Planet-Hunting Kepler Spacecraft Back in Action After Glitch

Kepler Space Telescope: Artist's Illustration
Artist's illustration of NASA's planet-hunting Kepler space telescope, which agency officials say has fully recovered from a recent glitch. (Image credit: NASA Ames/JPL-Caltech/T Pyle)

NASA's Kepler space telescope has recovered fully from a recent anomaly and is scanning the heavens for exoplanets once again, agency officials announced today (April 22).

Kepler's handlers began prepping the spacecraft — which has discovered about half of all known alien planets to date — for a return to duty on Tuesday (April 19), and that process is now complete, mission team members said.

"The spacecraft is now ready for science operations, officially starting K2's new gravitational microlensing campaign, known as Campaign 9 or C9," Kepler mission manager Charlie Sobeck, of NASA's Ames Research Center in Moffett Field, California, wrote in an update today. [Gallery: A World of Kepler Planets]

Kepler went into "emergency mode" on April 8, for reasons that remain unclear.

"The nature of the problem has indications of a transient event, which triggered a barrage of false alarms that eventually overwhelmed the system," Sobeck wrote. "Power-cycling the onboard computers and subsystems appears to have cleared the problem."

Mission team members managed to coax Kepler out of emergency mode on April 10, and they've spent the last 12 days simultaneously investigating the problem and getting the observatory back up to speed.

Kepler has had health problems before. In May 2013, the second of the spacecraft's four orientation-maintaining reaction wheels failed, ending Kepler's original planet hunt. (The telescope was designed to find exoplanets by noting the tiny brightness dips these worlds cause when crossing their host stars' faces, and this work requires ultraprecise pointing.)

However, mission team members soon figured out a way to stabilize Kepler in space using the two remaining reaction wheels and sunlight pressure. This breakthrough made it possible for Kepler to embark on a new mission, known as K2, in 2014.

During K2, Kepler is hunting for alien planets on a more limited scale than before, and also investigating a variety of celestial objects and phenomena, such as supernovas located far away and asteroids and comets found in Earth's own solar system.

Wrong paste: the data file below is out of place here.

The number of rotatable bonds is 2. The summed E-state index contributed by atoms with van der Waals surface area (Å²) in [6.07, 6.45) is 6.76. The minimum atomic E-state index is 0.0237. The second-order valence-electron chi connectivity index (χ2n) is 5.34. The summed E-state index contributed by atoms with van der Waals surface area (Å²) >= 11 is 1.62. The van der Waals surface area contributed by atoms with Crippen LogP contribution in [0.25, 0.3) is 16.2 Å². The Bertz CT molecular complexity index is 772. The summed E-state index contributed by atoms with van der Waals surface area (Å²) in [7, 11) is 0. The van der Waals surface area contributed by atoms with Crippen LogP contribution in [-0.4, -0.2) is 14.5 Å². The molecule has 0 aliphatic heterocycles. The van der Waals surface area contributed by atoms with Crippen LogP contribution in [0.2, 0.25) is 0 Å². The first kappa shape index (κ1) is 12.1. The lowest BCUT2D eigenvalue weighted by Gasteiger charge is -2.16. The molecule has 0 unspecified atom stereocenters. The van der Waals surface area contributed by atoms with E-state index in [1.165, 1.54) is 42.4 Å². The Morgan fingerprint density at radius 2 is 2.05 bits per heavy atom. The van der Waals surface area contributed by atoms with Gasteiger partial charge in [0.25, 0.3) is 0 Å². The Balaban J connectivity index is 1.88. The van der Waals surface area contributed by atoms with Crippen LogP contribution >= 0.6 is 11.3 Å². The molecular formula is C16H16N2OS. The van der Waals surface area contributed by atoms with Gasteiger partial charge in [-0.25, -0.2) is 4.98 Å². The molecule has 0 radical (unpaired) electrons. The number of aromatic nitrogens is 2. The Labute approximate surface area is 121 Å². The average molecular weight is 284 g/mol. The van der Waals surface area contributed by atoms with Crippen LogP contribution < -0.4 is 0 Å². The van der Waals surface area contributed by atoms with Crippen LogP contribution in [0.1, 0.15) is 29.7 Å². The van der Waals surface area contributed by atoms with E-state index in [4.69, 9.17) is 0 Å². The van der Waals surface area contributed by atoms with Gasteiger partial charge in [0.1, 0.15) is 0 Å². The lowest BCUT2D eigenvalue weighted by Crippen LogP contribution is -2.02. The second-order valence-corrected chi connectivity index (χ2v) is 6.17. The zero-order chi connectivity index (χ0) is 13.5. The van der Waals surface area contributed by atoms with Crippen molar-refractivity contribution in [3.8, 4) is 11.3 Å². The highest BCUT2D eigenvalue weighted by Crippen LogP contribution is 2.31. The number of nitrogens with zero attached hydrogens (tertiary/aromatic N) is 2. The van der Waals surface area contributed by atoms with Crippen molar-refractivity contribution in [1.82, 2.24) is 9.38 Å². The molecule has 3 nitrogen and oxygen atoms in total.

These K2 activities are divided into a series of 90-day "campaigns." As Sobeck wrote, the current one, Campaign 9, focuses on searching for exoplanets using a technique called gravitational microlensing. This strategy takes advantage of the fact that a foreground star's gravitational field bends and magnifies the light from a distant star or other light source that the object passes in front of. This "lensing" effect can reveal the presence of planets orbiting the foreground star.

To date, Kepler, which launched in March 2009, has discovered 1,041 alien worlds and more than 3,600 additional "candidates." Mission team members have estimated that about 90 percent of these potential planets will eventually be confirmed by follow-up analysis or observations.

The total number of known exoplanets is about 2,000 at the moment; the number varies depending on which database is consulted.

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Mike Wall
Senior Space Writer

Michael Wall is a Senior Space Writer with and joined the team in 2010. He primarily covers exoplanets, spaceflight and military space, but has been known to dabble in the space art beat. His book about the search for alien life, "Out There," was published on Nov. 13, 2018. Before becoming a science writer, Michael worked as a herpetologist and wildlife biologist. He has a Ph.D. in evolutionary biology from the University of Sydney, Australia, a bachelor's degree from the University of Arizona, and a graduate certificate in science writing from the University of California, Santa Cruz. To find out what his latest project is, you can follow Michael on Twitter.